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I enjoy sewing for myself, and I probably sew more for myself these days than for cosplay! It's interesting, I tend to get more compliments on things I've sewn for myself than things I buy from the store, maybe because I'm really expressing my personality in what I sew =) But when you sew for yourself, you have to deal with your mistakes as well =/ I made a cute shirt, but the casing for the drawstring was all crooked, and I forgot to finish my seams so it's started to come apart from being washed!

One of my sewing books talked about having a sewing philosophy when it comes to sewing your own clothes. One approach is to sew hard, buy easy, meaning you sew fancy clothes that might be too expensive in a store, and you buy the easy stuff cheap. Or you can sew easy and buy hard if you don't have the skill to work with fancy fabrics or do detailing.
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Unread 11-29-2010, 08:03 PM   #10
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For the life of me, I can't make "normal" clothing properly. Mass manufacturers have the process down to a science. Things like tshirts baffle me because they're so simple even the slightest imperfection will look odd. My respect goes to those who make and wear their own clothing. o:

I'm definitely more suited to things that are distinctly costumey; I do mostly JRock cosplay, so if something is slightly off, it's hidden by the sheer strangeness of the outfit or by a billion ribbons or ruffles of frayed bits.

I do like to make shoulder bags and arm warmers and other accessories for everyday use, though. Just not full pieces of clothing.
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Unread 11-29-2010, 09:03 PM   #11
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My mother made all of her own clothes when she was in law school, because she was literally dirty poor. xD
Honestly, I love clothes shopping too much to make my own clothes. xD Plus, I barely have thew patience to make a cosplay, I couldn't imagine making my daily clothes from scratch.

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Unread 11-29-2010, 09:24 PM   #12
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I don't see the point in making my own t-shirts, or in buying knit fabric to make my own spandex leggings. Those can be bought for less than it would cost to make them, the exception being if I wanted either of those things in a really unusual fabric, like a t-shirt in metallic fabric. So I buy those. But when it comes to cloaks, robes, and other things that you just can't get off the rack easily, I mostly make my own. Of course I will buy something fancy or unusual if I like it enough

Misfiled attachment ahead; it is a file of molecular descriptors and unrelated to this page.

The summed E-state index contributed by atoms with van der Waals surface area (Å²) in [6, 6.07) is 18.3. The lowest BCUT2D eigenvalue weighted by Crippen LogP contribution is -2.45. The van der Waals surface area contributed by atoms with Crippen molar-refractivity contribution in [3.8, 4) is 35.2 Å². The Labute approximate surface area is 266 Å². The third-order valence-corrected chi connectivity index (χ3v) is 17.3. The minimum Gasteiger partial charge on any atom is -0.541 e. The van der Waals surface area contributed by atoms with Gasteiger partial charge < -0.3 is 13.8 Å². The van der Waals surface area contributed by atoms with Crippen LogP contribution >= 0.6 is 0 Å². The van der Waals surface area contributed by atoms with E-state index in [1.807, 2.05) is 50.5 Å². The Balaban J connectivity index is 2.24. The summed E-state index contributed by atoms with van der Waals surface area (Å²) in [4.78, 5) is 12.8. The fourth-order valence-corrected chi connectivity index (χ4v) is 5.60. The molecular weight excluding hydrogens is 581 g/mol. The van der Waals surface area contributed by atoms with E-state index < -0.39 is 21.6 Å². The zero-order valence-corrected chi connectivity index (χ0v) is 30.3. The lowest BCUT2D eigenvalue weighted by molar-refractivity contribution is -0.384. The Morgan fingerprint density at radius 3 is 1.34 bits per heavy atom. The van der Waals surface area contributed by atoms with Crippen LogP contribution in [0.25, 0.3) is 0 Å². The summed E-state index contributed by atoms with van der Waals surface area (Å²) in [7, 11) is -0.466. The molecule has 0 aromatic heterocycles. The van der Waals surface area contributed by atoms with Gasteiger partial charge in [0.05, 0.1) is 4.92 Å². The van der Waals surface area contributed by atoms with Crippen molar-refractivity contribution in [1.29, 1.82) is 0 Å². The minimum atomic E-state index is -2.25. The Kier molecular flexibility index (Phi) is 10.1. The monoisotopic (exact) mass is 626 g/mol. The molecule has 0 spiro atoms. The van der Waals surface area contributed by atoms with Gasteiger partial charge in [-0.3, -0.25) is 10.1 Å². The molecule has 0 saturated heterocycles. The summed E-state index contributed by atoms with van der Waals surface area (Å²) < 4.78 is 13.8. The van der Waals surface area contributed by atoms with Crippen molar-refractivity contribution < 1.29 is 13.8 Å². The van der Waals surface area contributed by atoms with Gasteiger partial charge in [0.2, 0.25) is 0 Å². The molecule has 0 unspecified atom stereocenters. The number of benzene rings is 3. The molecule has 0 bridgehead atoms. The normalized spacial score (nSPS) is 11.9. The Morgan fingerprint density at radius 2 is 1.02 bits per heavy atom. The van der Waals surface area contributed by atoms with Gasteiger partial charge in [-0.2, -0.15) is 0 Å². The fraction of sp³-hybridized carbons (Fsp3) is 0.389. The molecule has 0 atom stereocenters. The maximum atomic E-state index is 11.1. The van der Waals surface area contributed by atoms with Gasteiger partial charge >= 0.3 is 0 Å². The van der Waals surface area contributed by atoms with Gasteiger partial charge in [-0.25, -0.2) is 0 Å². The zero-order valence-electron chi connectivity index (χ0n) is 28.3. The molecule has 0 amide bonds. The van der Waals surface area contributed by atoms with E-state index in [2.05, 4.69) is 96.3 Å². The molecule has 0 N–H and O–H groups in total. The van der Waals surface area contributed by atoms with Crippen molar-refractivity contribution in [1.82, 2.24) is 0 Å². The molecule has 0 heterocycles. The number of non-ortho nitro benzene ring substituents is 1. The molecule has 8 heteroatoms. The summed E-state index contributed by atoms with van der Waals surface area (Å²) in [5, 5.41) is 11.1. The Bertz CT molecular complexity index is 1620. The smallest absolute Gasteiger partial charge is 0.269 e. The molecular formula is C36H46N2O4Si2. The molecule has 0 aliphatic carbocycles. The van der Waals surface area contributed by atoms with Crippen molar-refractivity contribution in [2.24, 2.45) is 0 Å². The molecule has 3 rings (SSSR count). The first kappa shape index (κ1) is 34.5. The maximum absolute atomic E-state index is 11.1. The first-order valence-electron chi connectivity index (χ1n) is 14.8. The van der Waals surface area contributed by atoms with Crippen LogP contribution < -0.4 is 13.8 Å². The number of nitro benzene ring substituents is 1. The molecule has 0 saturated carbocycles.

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Unread 11-29-2010, 09:47 PM   #13
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Sewing is an art. Not many people respect handmade clothing anymore because they feel that it is cheaper to go out and purchase something from a store. Yes, purchasing most of the things outside in a store may be cheaper, but it will never give you the unique/one of a kind look that handmade clothing will give you. If you reproduce a piece that you saw in the store for about $4,000 and you make it for maybe $150, then you will respect sewing a little bit more. It is better to sew those pieces that you want and can't find or that are too expensive for you to purchase.

T-shirts and jeans, I would not suggest. I know that back when I was in school, all I knew how to sew were skirts because they were the most easiest for me to do. I always got compliments and many asked where I bought my skirts, it just felt great to say "Thank you", "I made it myself". It felt great having a piece of clothing that I knew no one else had. So to encourage those that are new at sewing, first have a lot of patience, even the experts make mistakes, but we learn from it. Then, muslin fabric is your best friend, this cotton base fabric is for experimental purposes - you cut your piece in muslin first and if it fits good, then you cut it on your more expensive fabric.

Start with simple projects and progress from there. You will be proud of what you make and no one else will have in the fabric you have chosen. Patterns are very important too. Simplicity is the most simple one to start learning with. Then Butterick is a intermediate level and then advance is Vogue. All of them will require adjustments to your body because all bodies are not the same.
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Unread 12-14-2010, 03:18 AM   #14
Daisy Viktoria
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I sometimes make my own clothes. I used to make a lot, but then I started focusing more on costuming and high fashion. Now that I've expanded my clothing line to include everyday items, there will be a lot more of that in my own wardrobe!
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Unread 12-24-2010, 09:41 AM   #15
Otaku Gunso
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I have made my own outfits before that were outside of cosplay but most 'a they would probably still be considered over the top. Now that its winter its kinda hard to wear them. I'll wait to the spring or something.